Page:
The National Museum of Computing (TNMOC), an independent charity has today announced that esteemed technology broadcaster, Rory Cellan-Jones has been awarded an honorary fellowship of the museum. The fellowship recognises outstanding contributions towards the history and ongoing development of computing, with Cellan-Jones receiving the honour as a result of his significant, and quality contribution to advancing public knowledge and understanding of the history, culture, science, technology, and practice of computing.
The revered ‘BBC lifer’ who has spent his entire journalistic career at the BBC, originally as a researcher, followed by reporting on business and economics before moving into technology, has had a front row seat to the most pressing tech news for over 40 years. As such he has been pivotal in the reporting of these stories; from the dot com crash and the rise of online retailing, to the cultural impact of the internet and more recently the impact the pandemic has had on the technology industry.
With no formal background in technology, Cellan-Jones is described by the BBC as “the non-geek’s geek” due to his ability to communicate the biggest technology stories to a non-specialist audience in an engaging way. He is also a published author, with his first book ‘Dot.Bomb’, which was originally published in 2001 telling the story of how the dot com tide swept over Britain and what was left when it receded.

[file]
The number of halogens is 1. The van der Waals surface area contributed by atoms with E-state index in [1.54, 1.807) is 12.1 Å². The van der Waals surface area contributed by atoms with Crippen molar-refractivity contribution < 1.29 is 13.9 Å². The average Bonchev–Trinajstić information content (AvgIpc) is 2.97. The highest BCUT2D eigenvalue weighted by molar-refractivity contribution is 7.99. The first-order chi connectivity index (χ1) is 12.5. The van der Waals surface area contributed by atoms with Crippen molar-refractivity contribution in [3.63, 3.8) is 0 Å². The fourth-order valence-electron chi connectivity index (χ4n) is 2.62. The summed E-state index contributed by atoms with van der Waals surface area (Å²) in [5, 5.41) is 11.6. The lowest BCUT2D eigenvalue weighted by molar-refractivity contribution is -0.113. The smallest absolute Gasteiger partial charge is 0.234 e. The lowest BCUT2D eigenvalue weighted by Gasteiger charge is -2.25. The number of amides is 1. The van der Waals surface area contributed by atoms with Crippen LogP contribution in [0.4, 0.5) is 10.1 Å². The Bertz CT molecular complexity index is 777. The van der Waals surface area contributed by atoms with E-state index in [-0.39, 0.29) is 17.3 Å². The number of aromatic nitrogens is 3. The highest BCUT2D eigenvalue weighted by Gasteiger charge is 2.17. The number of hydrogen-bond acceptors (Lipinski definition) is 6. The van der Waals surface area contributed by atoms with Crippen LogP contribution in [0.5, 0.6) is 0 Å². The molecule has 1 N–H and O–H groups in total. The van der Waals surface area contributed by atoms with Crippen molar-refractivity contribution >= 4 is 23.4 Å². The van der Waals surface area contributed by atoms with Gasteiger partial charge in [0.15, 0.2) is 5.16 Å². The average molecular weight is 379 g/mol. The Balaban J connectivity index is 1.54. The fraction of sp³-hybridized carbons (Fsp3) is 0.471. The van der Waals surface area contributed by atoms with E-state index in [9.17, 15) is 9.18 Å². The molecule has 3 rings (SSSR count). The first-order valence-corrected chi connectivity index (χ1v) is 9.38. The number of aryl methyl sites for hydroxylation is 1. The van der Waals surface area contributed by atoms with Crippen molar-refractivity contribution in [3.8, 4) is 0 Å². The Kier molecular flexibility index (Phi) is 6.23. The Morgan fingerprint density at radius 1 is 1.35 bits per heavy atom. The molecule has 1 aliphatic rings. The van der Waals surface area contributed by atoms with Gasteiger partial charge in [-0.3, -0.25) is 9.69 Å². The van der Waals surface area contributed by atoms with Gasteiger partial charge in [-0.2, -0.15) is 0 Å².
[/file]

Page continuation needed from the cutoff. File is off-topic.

Earlier this year, he published his second book, ‘Always On: Hope and Fear in the Social Smartphone Era’ which Stephen Fry reviewed as a “delightfully insightful and intensely readable history combining the personal with the objective.” TNMOC recognises the significant contribution this book has had in charting recent computer history, from the launch of the revolutionary Apple iPhone in 2007, through the rise of social media and the technology giants, to today’s dependence on smart devices.
As a long-term advocate for a greater focus on technology education, Cellan-Jones also donates his time to ‘Speakers for Schools,’ a charity which aims to end educational inequality to young people through providing talks from today’s most influential figures. As part of this programme, Cellan-Jones is known for his engaging talks on modern computing issues such as security and fake news, while also engaging with students over the pros and cons of gaming consoles and showcasing innovative technologies.
The TNMOC fellowship recognises these outstanding and lasting contributions and brings Cellan-Jones’ unrivalled insights on the impact of the internet and digital technology on our lives and businesses to bring new, expert insights to the museum. His ability to distil complex topics and convey them to the public in an engaging and understandable way will aid the museum in ensuring its educational programmes grow even stronger.
Upon receiving the fellowship, Rory Cellan-Jones commented: “It’s an honour to receive this fellowship and I’m incredibly grateful to have even been considered. I have long admired the work that The National Museum of Computing does and look forward to helping communicate the importance of its collection and its educational mission.”
The Museum’s director, Jacqui Garrad added, “Rory Cellan-Jones’ understanding of the biggest tech issues in today’s world, his expertise on computing, and his work around engaging school children’s curiosity and ambition in the world of technology make him the perfect honorary fellow for The National Museum of Computing. We’re thrilled to have his expertise onboard and look forward to expanding our educational programmes with his help.”